Friday, December 13, 2013

Tips from a Cheese Lady: Having Fun with Fromage this Holiday Season and Beyond

Don't call me an expert. Those people exist but I'm not one of them. I package and sell cheese, but more so I just love it. Nothing unusual about that, most people do. But I also notice that most people stress about cheese on some level, be it the calories, the cost or the pressure to appear urbane. How unfortunate we should fret over something that ought to bring us pleasure. Kinda sounds like the holidays, right?

I say, 'tis the season for chowing on big globs of coagulated milk. Let's have fun with it. The following tips are meant to help you do just that:

Stop trying to make it be good for you Cheese has nutritional value but you can easily find leaner, richer sources of calcium and protein. Goat and sheep milk varieties are better for you only by being kinder than cow to your digestive system. They're still loaded with cholesterol. All cheese worth eating is quite fatty. You could sweat details like, "Is it organic or raw or grass fed or hormone free?" - if that's for ethical or aesthetic reasons, I get it. But if you're banking on those options being substantially healthier, just stop. It's the loveliest indulgence. Why not make the most of it by seeking good flavor instead? As with any food, I recommend avoiding anything highly processed. I know, that stuff also tastes good and it's usually cheaper, too. But I believe the tastier, not-as-bad-for-you cheese is worth the extra cash. Maybe it's better to be frugal by way of abstention. We shouldn't eat too much of this stuff anyway.

Having said that... If you have it, just eat it Don't obsess over preservation. If you need to maintain a big chunk, wax paper and aluminum foil make better long-term wraps than plastic (which suffocates cheese and leads to more rapid molding). If plastic is what you have on hand, wrap it tight. Keep it dry. Don't set it on a wet chopping surface. If you do find mold, cut it away and enjoy the good cheese underneath. Just don't freeze it. That ruins texture and flavor. Besides, you probably have regular access to a grocery store, right? If you can, buy smaller quantities. Or share it. Don't hoard the cheese, it will only lead to sadness. 

Snobs are jerks. Don't be one of them I once attended a cheese-selling class when I worked at Foodie Delight*. They dealt a fab selection, most of it unattainable to me for being in the $30 to $40/lb. range. I was excited but also intimidated. When the manager/teacher asked us to name our favorite cheese, I was too embarrassed to say Cambazola because I'd just seen expert Steven Jenkins trash it in his Cheese Primer. Now I feel silly for being so self-conscious. Screw Jenkins, Cambazola is yummy. True, it's no longer my favorite. I'm less satisfied with a lot of stuff I used to love because I've tried better things. Certainly, if you're so privileged that you get to sample cheese the world over, mainstream fare is gonna suck in comparison. But if stinky, gooey, sweet, crumbly-bits-o-blue laden Cambazola were the best thing around, I'd still be pretty passionate about cheese. And if you serve it at your party, I will be very excited. I will also be excited if you serve Velveeta nacho dip and corn chips.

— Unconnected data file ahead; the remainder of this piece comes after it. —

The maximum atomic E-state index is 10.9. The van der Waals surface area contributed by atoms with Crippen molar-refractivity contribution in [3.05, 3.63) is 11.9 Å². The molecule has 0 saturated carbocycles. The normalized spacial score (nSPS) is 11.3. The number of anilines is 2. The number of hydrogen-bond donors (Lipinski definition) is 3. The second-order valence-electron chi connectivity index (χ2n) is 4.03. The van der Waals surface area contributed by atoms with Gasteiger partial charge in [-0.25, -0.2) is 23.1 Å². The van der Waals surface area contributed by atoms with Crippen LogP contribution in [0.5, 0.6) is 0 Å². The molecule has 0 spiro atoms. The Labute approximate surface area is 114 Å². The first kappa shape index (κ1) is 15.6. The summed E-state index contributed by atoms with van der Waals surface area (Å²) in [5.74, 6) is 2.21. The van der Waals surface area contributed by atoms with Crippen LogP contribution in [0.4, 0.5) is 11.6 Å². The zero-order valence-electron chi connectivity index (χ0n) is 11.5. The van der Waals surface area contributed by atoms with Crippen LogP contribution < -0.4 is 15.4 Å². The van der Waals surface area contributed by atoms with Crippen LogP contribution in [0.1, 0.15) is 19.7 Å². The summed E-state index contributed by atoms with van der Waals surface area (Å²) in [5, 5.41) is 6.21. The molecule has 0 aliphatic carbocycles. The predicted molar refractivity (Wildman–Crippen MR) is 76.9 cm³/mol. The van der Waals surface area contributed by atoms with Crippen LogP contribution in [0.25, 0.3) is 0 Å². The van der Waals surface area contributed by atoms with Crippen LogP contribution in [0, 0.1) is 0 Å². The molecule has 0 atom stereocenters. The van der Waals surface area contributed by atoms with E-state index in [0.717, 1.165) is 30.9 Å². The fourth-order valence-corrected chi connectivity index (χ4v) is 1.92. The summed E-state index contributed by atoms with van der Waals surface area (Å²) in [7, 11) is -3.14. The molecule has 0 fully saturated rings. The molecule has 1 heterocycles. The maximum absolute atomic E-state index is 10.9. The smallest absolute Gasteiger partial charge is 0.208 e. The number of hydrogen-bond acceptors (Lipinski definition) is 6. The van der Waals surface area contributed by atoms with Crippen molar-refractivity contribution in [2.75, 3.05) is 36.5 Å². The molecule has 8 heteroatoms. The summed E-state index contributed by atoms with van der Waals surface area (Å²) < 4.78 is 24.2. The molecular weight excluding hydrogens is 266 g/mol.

Guilt-trippers are jerks. Don't be one of them Please don't balk at what your friends pay for quality goods. I can't stand customers who come to the counter just to groan, "Eighteen dollars a pound!" I don't stand in front of the Ferrari dealership and moan, "You want how much for a car?" Nor do I begrudge a Ferrari owner their deep desire for something that matters not to me. My feelings about jewelry and shoes are the same. On the other hand, I think it's totally worth spending ten bucks every once in a while on a memorably delicious cheese I can share with a few friends. And if that helps you feel better about occasionally blowing a small fortune on fromage, you're welcome.
I didn't avoid soft or raw milk cheeses during pregnancy and both my daughter and I lived to tell. Preggo ladies, take note - you can get your unpasteurized goods from me. I offer a zero judgement guarantee.

FYI 0.25 lb. yields 1 cup, shredded

Speaking of cooking... Here's my favorite, ridiculously easy recipe for delicious Slow Cooker Mac and Cheese (adapted from Stephanie O'Dea's Make It Fast, Cook It Slow) This is basically a cheesy, carb-y custard and it is divine. Like any great slow cooker recipe it's very low maintenance, but you can't leave it alone all day. You have to stir occasionally and it cooks fast. Make it when you're gonna be around the house anyway; most of that time can be spent doing other things.

A note about the cheeses - I love me some intense, aged cheddars but they don't melt well. I usually get something medium sharp, aged no more than a year (Henning's Mammoth is a great mild-but-flavorful, kid-friendly option). The fontina brings light sweetness and luxurious, gooey texture. 

1/2 lb. fontina, shredded
1/2 lb. young, mild or medium cheddar, shredded
4 cups milk
8oz. (1/2 box) elbow macaroni
1 egg, beaten
1 tsp. dry mustard
1/2 tsp salt
1/2 tsp pepper

Spray crock pot with oil. Mix milk and egg, then blend in spices. Mix in the cheeses and macaroni. Pour mixture into crock pot. Cover and cook on low 2 to 5 hours or on high 1 to 3 hours, stirring every 30 - 45 minutes. Serves 4 - 6.

*not a real name